According to a preliminary survey by the district's People's Committee, more than 20 holes were found in the district, with each measuring 2-5 metres in width and 2-3 metres in depth.
Ban Tan Hamlet in Bang Lung Town has suffered the most. It has recorded more than 10 land subsidence spots. Some of the sinkholes appeared in springs, diverting all their water under ground. Over the past 10 days, some springs in the district have dried up, leading to water shortage for daily activities as well as irrigation.
Cracks have also appeared, with some measuring hundreds of metres in length.
Hoang Van Trieu, a farmer in Ban Tan Hamlet, said he was very anxious because big holes appeared in his fishing ponds while cracks were recorded in his garden, fields and the foundation of his house.
Mon, 13 Feb 2017 11:20 UTC
Asphalt had collapsed beneath both tires on the driver's side of the Oldsmobile and it was at risk of falling into the hole by 7 a.m. Monday.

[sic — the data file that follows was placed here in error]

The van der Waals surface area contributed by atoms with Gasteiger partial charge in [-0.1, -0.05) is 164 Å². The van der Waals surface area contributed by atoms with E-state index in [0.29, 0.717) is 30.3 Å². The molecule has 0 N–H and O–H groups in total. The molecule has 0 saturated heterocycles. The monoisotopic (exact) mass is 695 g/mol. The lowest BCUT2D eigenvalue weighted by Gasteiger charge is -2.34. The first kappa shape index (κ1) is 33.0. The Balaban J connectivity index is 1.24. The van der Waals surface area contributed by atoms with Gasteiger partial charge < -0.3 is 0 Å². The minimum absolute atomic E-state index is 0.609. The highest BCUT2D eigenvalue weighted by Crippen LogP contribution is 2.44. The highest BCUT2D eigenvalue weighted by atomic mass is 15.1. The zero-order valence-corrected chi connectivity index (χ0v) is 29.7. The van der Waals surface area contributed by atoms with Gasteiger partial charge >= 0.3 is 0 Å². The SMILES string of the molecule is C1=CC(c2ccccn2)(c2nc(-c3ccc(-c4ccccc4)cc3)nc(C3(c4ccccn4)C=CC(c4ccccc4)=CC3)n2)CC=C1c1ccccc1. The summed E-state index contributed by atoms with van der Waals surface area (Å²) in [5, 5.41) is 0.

Two conventional tow trucks, one at the front and the other at the rear of the Oldsmobile, were used to left up the car while a rollback tow truck was used to pull it in the direction of the passenger's side and onto the flatbed of the rollback.
A spokesman for Champion Towing in Wilkesboro, which had the rollback and one of the other tow trucks on the scene, said the Oldsmobile was removed from the hole without a scratch. The other tow truck was from Southeastern Cars & Parts in Ronda.
People on the scene Monday morning said the hole could easily be jumped across when it first appeared Sunday. It was at least 20 feet deep and the opening in the asphalt was at least 10 feet across by 8 a.m. Monday, but it was even wider immediately beneath the asphalt.
East Bay Times
Mon, 13 Feb 2017 14:37 UTC
The hole, about 25 feet wide, 25 feet long and 20 feet deep, opened about 9:21 a.m. in the 2600 block of East 27th Street in the lower Dimond district.